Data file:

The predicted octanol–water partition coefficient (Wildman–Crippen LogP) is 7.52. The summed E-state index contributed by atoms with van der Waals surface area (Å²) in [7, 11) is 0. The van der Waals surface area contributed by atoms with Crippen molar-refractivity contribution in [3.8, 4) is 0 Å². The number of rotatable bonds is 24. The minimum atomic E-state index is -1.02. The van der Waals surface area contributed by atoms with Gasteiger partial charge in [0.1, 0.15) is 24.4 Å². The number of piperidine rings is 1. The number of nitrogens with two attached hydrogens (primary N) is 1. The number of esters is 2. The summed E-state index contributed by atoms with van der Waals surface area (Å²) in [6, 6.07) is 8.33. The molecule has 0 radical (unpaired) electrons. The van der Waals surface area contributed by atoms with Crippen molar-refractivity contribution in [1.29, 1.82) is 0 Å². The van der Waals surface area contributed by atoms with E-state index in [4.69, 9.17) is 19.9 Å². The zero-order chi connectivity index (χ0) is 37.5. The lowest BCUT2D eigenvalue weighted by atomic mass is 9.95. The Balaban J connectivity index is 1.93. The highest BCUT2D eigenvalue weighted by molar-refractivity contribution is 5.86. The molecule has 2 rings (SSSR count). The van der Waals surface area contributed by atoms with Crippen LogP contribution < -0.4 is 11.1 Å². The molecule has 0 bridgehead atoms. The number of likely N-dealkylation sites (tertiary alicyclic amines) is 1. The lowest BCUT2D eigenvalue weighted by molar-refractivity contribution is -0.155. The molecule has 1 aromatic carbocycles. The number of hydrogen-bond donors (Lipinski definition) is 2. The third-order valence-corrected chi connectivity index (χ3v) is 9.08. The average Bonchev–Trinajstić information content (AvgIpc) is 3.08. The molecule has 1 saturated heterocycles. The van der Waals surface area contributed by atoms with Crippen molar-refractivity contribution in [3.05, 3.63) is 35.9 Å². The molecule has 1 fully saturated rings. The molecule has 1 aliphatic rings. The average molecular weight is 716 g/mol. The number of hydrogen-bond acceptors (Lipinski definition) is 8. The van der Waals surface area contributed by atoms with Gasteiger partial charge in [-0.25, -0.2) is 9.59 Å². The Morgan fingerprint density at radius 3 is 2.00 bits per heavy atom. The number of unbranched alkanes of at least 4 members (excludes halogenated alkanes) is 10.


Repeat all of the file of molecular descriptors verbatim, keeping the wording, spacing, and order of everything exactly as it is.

The predicted octanol–water partition coefficient (Wildman–Crippen LogP) is 7.52. The summed E-state index contributed by atoms with van der Waals surface area (Å²) in [7, 11) is 0. The van der Waals surface area contributed by atoms with Crippen molar-refractivity contribution in [3.8, 4) is 0 Å². The number of rotatable bonds is 24. The minimum atomic E-state index is -1.02. The van der Waals surface area contributed by atoms with Gasteiger partial charge in [0.1, 0.15) is 24.4 Å². The number of piperidine rings is 1. The number of nitrogens with two attached hydrogens (primary N) is 1. The number of esters is 2. The summed E-state index contributed by atoms with van der Waals surface area (Å²) in [6, 6.07) is 8.33. The molecule has 0 radical (unpaired) electrons. The van der Waals surface area contributed by atoms with Crippen molar-refractivity contribution in [1.29, 1.82) is 0 Å². The van der Waals surface area contributed by atoms with E-state index in [4.69, 9.17) is 19.9 Å². The zero-order chi connectivity index (χ0) is 37.5. The lowest BCUT2D eigenvalue weighted by atomic mass is 9.95. The Balaban J connectivity index is 1.93. The highest BCUT2D eigenvalue weighted by molar-refractivity contribution is 5.86. The molecule has 2 rings (SSSR count). The van der Waals surface area contributed by atoms with Crippen LogP contribution < -0.4 is 11.1 Å². The molecule has 0 bridgehead atoms. The number of likely N-dealkylation sites (tertiary alicyclic amines) is 1. The lowest BCUT2D eigenvalue weighted by molar-refractivity contribution is -0.155. The molecule has 1 aromatic carbocycles. The number of hydrogen-bond donors (Lipinski definition) is 2. The third-order valence-corrected chi connectivity index (χ3v) is 9.08. The average Bonchev–Trinajstić information content (AvgIpc) is 3.08. The molecule has 1 saturated heterocycles. The van der Waals surface area contributed by atoms with Crippen molar-refractivity contribution in [3.05, 3.63) is 35.9 Å². The molecule has 1 fully saturated rings. The molecule has 1 aliphatic rings. The average molecular weight is 716 g/mol. The number of hydrogen-bond acceptors (Lipinski definition) is 8. The van der Waals surface area contributed by atoms with Gasteiger partial charge in [-0.25, -0.2) is 9.59 Å². The Morgan fingerprint density at radius 3 is 2.00 bits per heavy atom. The number of unbranched alkanes of at least 4 members (excludes halogenated alkanes) is 10.